The aim of this chapter is to acknowledge the influence that the interaction based observation method developed by Mariane Hedegaard has had on my studies of young children’s friendship activities. Hedegaard has problematized how existing methods of evaluating children’s development were inadequate. These methods were based on the assumption of testing children as if a test situation can be a neutral and context free activity. Hedegaard developed an alternative approach, the interaction based observation method. The approach brings to the fore ethical considerations while it focuses on identifying children’s motives and competences. By taking the child’s perspective it places the researcher as interpreter of children’s apparently intentional actions and the motives they convey, giving considerable power to the researcher. In this chapter I consider the method and its ethical implications for early childhood research and how Hedegaard’s methods address these concerns. The method also offered a new and important perspective on analyzing pedagogical practices and the conditions in institutions when considering children’s learning and development. Since the 1980s, the interaction based observation method has been fundamental to the education of pedagogues in early childhood pedagogy in Denmark. These same ethical concerns and ways of overcoming them are therefore also relevant to early education practice.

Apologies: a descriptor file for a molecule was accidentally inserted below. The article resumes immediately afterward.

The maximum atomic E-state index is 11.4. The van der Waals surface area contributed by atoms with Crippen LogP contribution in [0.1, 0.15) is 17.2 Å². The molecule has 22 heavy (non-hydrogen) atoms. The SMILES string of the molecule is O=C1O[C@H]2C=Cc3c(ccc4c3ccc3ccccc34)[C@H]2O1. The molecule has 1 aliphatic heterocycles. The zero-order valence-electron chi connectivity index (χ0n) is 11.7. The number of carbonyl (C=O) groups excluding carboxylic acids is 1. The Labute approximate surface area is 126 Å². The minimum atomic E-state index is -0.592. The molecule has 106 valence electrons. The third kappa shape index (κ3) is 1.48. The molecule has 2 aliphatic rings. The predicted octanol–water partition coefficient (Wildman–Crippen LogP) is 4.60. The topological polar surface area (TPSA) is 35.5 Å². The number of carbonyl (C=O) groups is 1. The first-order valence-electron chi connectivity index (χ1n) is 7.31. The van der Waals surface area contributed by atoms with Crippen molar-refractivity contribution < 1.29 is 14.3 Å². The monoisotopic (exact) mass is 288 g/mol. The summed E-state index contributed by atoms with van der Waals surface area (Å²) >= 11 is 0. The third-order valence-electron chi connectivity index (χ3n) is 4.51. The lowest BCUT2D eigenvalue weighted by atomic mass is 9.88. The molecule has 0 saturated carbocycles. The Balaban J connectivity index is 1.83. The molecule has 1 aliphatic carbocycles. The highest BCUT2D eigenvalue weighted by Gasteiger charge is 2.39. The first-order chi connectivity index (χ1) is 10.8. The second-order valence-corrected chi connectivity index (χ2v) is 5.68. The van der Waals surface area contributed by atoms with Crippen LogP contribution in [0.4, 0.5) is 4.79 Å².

|Bidragets oversatte titel||Etiske studier af børns venskaber med den interaktionsbaserede observationsmetode|
|Titel||Cultural-historical approaches to studying learning and development: societal, institutional and personal perspectives|
|Redaktører||Anne Edwards, Marilyn Fleer, Louise Bøttcher|
|Status||Udgivet - 2019|
|Navn||Perspectives in Cultural-Historical Research|
- Børn og unge
Sørensen, H. V. (2019). Studying Children’s friendship activities ethically using the Interaction Based Observation Method. I A. Edwards, M. Fleer, & L. Bøttcher (red.), Cultural-historical approaches to studying learning and development: societal, institutional and personal perspectives (s. 279-293). Springer. Perspectives in Cultural-Historical Research